What is NIST doing to help prepare us for quantum computers?

We’ve been working on this issue since 2015 when, after soliciting feedback from the cryptographic community, we decided to identify and standardize new encryption algorithms to replace the ones that a quantum machine could break.

This is a tricky thing that hasn’t been done before, but we’re well on our way to having new quantum-proof encryption algorithms that will work with our current binary machines. The algorithms we’re working to standardize will need to be deployed in our current technologies, protect our current information, and yet that encryption will still stand up to a cryptographically relevant quantum machine if, at some point in the future, one gets built.

We started with an open call for proposals and for algorithm submissions in 2016. It was then that NIST published the criteria for the encryption and how the public should submit a candidate algorithm. We spelled out the mathematical properties and the security capabilities we’re looking for, the performance capabilities we desire, and the different types of use cases we need to apply, as well as how we’re going to test and vet and make decisions and determinations.

We got an initial 69 viable submissions that came from all over the world.

We’ve winnowed it down by conducting cryptanalysis: breaking some of the algorithms, looking at how efficiently the code could be executed, understanding how well they operate in our current machines. We operate transparently. We’ve shown all our work and ensured that there’s traceability so that folks can see from the last selection round all the way back to what we selected, why and when. We’re now down to eight final candidates, and soon we will announce the first set of quantum-resistant encryption algorithms that we will standardize.

I say first set because we plan to continue to work on this over many years, to identify other potential new ones and to make sure we’ve got a strong backup library, because we still don’t know the full extent of what might emerge in quantum science and quantum mathematics, as well as ensuring that we continue to update and refine the standard.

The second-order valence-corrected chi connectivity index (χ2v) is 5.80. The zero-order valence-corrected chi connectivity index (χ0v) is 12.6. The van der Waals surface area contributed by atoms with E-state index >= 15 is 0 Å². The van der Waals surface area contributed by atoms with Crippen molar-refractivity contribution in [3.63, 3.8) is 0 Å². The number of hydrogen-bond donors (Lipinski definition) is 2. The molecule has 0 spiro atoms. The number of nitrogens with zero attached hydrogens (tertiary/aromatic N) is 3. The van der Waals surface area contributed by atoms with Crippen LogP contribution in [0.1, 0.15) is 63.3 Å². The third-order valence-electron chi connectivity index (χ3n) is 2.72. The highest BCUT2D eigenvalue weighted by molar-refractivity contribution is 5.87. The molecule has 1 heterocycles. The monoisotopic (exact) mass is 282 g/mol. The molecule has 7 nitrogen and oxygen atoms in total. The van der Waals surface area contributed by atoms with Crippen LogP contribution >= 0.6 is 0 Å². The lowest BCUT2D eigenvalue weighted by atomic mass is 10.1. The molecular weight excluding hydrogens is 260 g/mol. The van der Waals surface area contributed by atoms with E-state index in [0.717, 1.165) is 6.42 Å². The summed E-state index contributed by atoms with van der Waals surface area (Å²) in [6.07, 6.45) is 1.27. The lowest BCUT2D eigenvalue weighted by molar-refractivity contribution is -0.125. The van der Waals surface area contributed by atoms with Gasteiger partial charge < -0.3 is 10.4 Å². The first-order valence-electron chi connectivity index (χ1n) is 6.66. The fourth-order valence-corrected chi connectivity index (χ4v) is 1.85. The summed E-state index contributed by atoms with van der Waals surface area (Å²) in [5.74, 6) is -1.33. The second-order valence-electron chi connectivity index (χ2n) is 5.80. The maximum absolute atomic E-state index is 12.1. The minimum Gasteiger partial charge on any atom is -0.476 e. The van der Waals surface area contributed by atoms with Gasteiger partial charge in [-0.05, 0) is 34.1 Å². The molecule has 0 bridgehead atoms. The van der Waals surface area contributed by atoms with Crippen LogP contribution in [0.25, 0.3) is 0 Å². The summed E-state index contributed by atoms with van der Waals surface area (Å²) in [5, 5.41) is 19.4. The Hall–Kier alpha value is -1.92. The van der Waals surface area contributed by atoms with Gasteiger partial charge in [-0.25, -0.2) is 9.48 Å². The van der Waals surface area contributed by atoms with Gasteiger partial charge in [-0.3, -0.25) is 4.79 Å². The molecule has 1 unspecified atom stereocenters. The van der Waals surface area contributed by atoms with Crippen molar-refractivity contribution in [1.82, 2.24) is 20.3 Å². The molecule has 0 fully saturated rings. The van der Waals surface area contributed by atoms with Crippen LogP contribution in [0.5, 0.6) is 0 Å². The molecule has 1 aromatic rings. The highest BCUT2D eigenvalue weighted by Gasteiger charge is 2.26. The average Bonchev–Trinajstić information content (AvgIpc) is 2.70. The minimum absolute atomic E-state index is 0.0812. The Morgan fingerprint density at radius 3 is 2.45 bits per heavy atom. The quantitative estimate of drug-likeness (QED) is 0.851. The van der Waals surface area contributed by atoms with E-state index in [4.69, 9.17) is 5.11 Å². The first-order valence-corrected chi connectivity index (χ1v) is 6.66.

It’s a public, participative process with teams from industry, academia, standards bodies and other countries working with us and electing to follow what NIST standardizes.

What can companies and people do now to protect themselves from future attacks?

If you’re an organization, don’t wait for the standard to be done. Start inventorying your most important information. Ask yourself what is that data that an adversary is going to want to break into first. Because again, the first quantum computers are going to be expensive to operate and maintain, so determine what is your most important information and whether its encryption is vulnerable. If it is, then develop priorities for using quantum-resistant encryption as you plan to upgrade your infrastructures over the next couple of years. And then start to prioritize and plan so that you’re ready to implement the new standards when they are available.

For those of us in the consumer space, we’re going to rely on our tech providers to roll this out for us. Our IT product and service providers are ready, and they’re itching to get these new standards out there and put them to work.

This post originally appeared on Taking Measure, the official blog of the National Institute of Standards and Technology (NIST) on October 27, 2021.